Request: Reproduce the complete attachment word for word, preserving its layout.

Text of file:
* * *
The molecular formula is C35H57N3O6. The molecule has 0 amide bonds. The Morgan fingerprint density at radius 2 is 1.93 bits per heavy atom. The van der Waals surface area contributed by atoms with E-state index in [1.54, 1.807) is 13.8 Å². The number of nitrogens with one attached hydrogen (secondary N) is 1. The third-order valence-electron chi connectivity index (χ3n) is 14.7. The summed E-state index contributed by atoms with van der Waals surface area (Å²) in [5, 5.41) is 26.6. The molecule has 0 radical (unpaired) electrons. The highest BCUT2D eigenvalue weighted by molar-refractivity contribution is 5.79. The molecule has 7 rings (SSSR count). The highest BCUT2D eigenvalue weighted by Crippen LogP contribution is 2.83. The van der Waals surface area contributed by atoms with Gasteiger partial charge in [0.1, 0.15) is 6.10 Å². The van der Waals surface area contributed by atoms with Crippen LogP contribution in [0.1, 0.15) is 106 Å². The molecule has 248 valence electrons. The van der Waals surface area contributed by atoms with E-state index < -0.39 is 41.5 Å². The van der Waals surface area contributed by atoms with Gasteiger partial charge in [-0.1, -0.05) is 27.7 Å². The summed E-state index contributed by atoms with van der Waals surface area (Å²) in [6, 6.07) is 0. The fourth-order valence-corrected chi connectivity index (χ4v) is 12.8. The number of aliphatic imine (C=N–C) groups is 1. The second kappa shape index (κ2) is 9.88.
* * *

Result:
The molecular formula is C35H57N3O6. The molecule has 0 amide bonds. The Morgan fingerprint density at radius 2 is 1.93 bits per heavy atom. The van der Waals surface area contributed by atoms with E-state index in [1.54, 1.807) is 13.8 Å². The number of nitrogens with one attached hydrogen (secondary N) is 1. The third-order valence-electron chi connectivity index (χ3n) is 14.7. The summed E-state index contributed by atoms with van der Waals surface area (Å²) in [5, 5.41) is 26.6. The molecule has 0 radical (unpaired) electrons. The highest BCUT2D eigenvalue weighted by molar-refractivity contribution is 5.79. The molecule has 7 rings (SSSR count). The highest BCUT2D eigenvalue weighted by Crippen LogP contribution is 2.83. The van der Waals surface area contributed by atoms with Gasteiger partial charge in [0.1, 0.15) is 6.10 Å². The van der Waals surface area contributed by atoms with Crippen LogP contribution in [0.1, 0.15) is 106 Å². The molecule has 248 valence electrons. The van der Waals surface area contributed by atoms with E-state index < -0.39 is 41.5 Å². The van der Waals surface area contributed by atoms with Gasteiger partial charge in [-0.1, -0.05) is 27.7 Å². The summed E-state index contributed by atoms with van der Waals surface area (Å²) in [6, 6.07) is 0. The fourth-order valence-corrected chi connectivity index (χ4v) is 12.8. The number of aliphatic imine (C=N–C) groups is 1. The second kappa shape index (κ2) is 9.88.